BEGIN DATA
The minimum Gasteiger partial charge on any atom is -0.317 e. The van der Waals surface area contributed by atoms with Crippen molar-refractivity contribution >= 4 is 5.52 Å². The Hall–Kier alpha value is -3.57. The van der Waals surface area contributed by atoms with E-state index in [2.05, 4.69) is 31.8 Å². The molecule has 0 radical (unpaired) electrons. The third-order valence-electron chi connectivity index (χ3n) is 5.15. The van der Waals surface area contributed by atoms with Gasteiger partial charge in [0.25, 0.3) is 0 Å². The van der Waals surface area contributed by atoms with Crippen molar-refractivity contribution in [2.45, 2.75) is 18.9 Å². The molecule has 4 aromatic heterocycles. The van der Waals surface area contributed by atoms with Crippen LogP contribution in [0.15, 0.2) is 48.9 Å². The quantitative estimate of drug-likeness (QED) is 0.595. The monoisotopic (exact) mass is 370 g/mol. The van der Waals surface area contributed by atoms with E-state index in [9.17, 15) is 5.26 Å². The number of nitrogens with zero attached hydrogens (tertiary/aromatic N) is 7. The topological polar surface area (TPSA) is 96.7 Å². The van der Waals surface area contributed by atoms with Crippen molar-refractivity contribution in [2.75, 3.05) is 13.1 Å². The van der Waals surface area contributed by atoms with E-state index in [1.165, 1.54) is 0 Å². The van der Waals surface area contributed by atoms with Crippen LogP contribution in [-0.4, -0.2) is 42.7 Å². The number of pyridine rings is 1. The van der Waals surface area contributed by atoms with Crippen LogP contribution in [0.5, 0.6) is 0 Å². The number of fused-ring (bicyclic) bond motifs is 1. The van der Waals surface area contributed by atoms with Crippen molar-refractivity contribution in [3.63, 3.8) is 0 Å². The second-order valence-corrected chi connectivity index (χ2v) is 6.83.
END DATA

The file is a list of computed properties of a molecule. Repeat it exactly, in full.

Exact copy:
The minimum Gasteiger partial charge on any atom is -0.317 e. The van der Waals surface area contributed by atoms with Crippen molar-refractivity contribution >= 4 is 5.52 Å². The Hall–Kier alpha value is -3.57. The van der Waals surface area contributed by atoms with E-state index in [2.05, 4.69) is 31.8 Å². The molecule has 0 radical (unpaired) electrons. The third-order valence-electron chi connectivity index (χ3n) is 5.15. The van der Waals surface area contributed by atoms with Gasteiger partial charge in [0.25, 0.3) is 0 Å². The van der Waals surface area contributed by atoms with Crippen molar-refractivity contribution in [2.45, 2.75) is 18.9 Å². The molecule has 4 aromatic heterocycles. The van der Waals surface area contributed by atoms with Crippen LogP contribution in [0.15, 0.2) is 48.9 Å². The quantitative estimate of drug-likeness (QED) is 0.595. The monoisotopic (exact) mass is 370 g/mol. The van der Waals surface area contributed by atoms with E-state index in [9.17, 15) is 5.26 Å². The number of nitrogens with zero attached hydrogens (tertiary/aromatic N) is 7. The topological polar surface area (TPSA) is 96.7 Å². The van der Waals surface area contributed by atoms with Crippen molar-refractivity contribution in [2.75, 3.05) is 13.1 Å². The van der Waals surface area contributed by atoms with E-state index in [1.165, 1.54) is 0 Å². The van der Waals surface area contributed by atoms with Crippen LogP contribution in [-0.4, -0.2) is 42.7 Å². The number of pyridine rings is 1. The van der Waals surface area contributed by atoms with Crippen LogP contribution in [0.5, 0.6) is 0 Å². The number of fused-ring (bicyclic) bond motifs is 1. The van der Waals surface area contributed by atoms with Crippen molar-refractivity contribution in [3.63, 3.8) is 0 Å². The second-order valence-corrected chi connectivity index (χ2v) is 6.83.